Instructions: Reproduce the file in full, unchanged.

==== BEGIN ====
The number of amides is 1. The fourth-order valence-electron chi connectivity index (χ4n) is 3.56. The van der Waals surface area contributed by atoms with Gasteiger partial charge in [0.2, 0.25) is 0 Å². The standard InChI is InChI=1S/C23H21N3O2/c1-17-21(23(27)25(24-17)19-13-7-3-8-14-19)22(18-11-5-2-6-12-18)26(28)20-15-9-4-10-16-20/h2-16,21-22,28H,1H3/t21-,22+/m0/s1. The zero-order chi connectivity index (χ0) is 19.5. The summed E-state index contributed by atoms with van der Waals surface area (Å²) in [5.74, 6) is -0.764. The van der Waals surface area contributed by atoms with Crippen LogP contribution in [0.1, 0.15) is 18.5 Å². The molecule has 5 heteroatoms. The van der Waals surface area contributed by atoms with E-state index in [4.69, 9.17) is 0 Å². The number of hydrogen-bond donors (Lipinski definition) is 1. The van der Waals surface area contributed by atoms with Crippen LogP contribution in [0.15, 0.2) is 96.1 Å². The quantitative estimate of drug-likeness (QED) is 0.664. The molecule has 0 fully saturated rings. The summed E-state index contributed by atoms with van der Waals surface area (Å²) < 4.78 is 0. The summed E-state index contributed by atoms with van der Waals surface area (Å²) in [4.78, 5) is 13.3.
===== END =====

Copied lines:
The number of amides is 1. The fourth-order valence-electron chi connectivity index (χ4n) is 3.56. The van der Waals surface area contributed by atoms with Gasteiger partial charge in [0.2, 0.25) is 0 Å². The standard InChI is InChI=1S/C23H21N3O2/c1-17-21(23(27)25(24-17)19-13-7-3-8-14-19)22(18-11-5-2-6-12-18)26(28)20-15-9-4-10-16-20/h2-16,21-22,28H,1H3/t21-,22+/m0/s1. The zero-order chi connectivity index (χ0) is 19.5. The summed E-state index contributed by atoms with van der Waals surface area (Å²) in [5.74, 6) is -0.764. The van der Waals surface area contributed by atoms with Crippen LogP contribution in [0.1, 0.15) is 18.5 Å². The molecule has 5 heteroatoms. The van der Waals surface area contributed by atoms with E-state index in [4.69, 9.17) is 0 Å². The number of hydrogen-bond donors (Lipinski definition) is 1. The van der Waals surface area contributed by atoms with Crippen LogP contribution in [0.15, 0.2) is 96.1 Å². The quantitative estimate of drug-likeness (QED) is 0.664. The molecule has 0 fully saturated rings. The summed E-state index contributed by atoms with van der Waals surface area (Å²) < 4.78 is 0. The summed E-state index contributed by atoms with van der Waals surface area (Å²) in [4.78, 5) is 13.3.